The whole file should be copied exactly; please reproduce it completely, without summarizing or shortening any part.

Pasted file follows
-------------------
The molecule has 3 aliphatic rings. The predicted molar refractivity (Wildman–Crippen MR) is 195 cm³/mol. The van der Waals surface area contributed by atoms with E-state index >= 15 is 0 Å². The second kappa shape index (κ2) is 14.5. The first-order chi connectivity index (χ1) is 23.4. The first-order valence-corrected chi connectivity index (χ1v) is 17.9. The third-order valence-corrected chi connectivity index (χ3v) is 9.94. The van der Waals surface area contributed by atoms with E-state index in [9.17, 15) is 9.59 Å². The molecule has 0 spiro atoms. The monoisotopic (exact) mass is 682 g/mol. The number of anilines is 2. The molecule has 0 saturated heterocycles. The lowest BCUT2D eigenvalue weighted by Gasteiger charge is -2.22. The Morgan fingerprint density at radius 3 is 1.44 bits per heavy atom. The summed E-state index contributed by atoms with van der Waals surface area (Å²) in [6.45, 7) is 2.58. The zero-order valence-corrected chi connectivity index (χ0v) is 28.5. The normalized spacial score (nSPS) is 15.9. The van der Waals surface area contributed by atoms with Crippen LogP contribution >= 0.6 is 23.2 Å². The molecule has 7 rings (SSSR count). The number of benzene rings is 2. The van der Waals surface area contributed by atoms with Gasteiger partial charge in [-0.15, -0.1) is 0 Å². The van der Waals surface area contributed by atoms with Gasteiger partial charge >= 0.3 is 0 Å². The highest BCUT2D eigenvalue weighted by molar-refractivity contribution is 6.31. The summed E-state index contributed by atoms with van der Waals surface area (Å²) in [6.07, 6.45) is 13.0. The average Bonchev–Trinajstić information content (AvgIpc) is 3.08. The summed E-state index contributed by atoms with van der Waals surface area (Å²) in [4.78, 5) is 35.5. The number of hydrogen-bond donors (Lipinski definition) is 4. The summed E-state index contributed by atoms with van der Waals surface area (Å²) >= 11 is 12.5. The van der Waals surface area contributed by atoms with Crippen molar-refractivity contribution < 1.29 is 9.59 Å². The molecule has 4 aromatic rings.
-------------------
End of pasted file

The molecule has 3 aliphatic rings. The predicted molar refractivity (Wildman–Crippen MR) is 195 cm³/mol. The van der Waals surface area contributed by atoms with E-state index >= 15 is 0 Å². The second kappa shape index (κ2) is 14.5. The first-order chi connectivity index (χ1) is 23.4. The first-order valence-corrected chi connectivity index (χ1v) is 17.9. The third-order valence-corrected chi connectivity index (χ3v) is 9.94. The van der Waals surface area contributed by atoms with E-state index in [9.17, 15) is 9.59 Å². The molecule has 0 spiro atoms. The monoisotopic (exact) mass is 682 g/mol. The number of anilines is 2. The molecule has 0 saturated heterocycles. The lowest BCUT2D eigenvalue weighted by Gasteiger charge is -2.22. The Morgan fingerprint density at radius 3 is 1.44 bits per heavy atom. The summed E-state index contributed by atoms with van der Waals surface area (Å²) in [6.45, 7) is 2.58. The zero-order valence-corrected chi connectivity index (χ0v) is 28.5. The normalized spacial score (nSPS) is 15.9. The van der Waals surface area contributed by atoms with Crippen LogP contribution >= 0.6 is 23.2 Å². The molecule has 7 rings (SSSR count). The number of benzene rings is 2. The van der Waals surface area contributed by atoms with Gasteiger partial charge in [-0.15, -0.1) is 0 Å². The van der Waals surface area contributed by atoms with Gasteiger partial charge >= 0.3 is 0 Å². The highest BCUT2D eigenvalue weighted by molar-refractivity contribution is 6.31. The summed E-state index contributed by atoms with van der Waals surface area (Å²) in [6.07, 6.45) is 13.0. The average Bonchev–Trinajstić information content (AvgIpc) is 3.08. The summed E-state index contributed by atoms with van der Waals surface area (Å²) in [4.78, 5) is 35.5. The number of hydrogen-bond donors (Lipinski definition) is 4. The summed E-state index contributed by atoms with van der Waals surface area (Å²) >= 11 is 12.5. The van der Waals surface area contributed by atoms with Crippen molar-refractivity contribution < 1.29 is 9.59 Å². The molecule has 4 aromatic rings.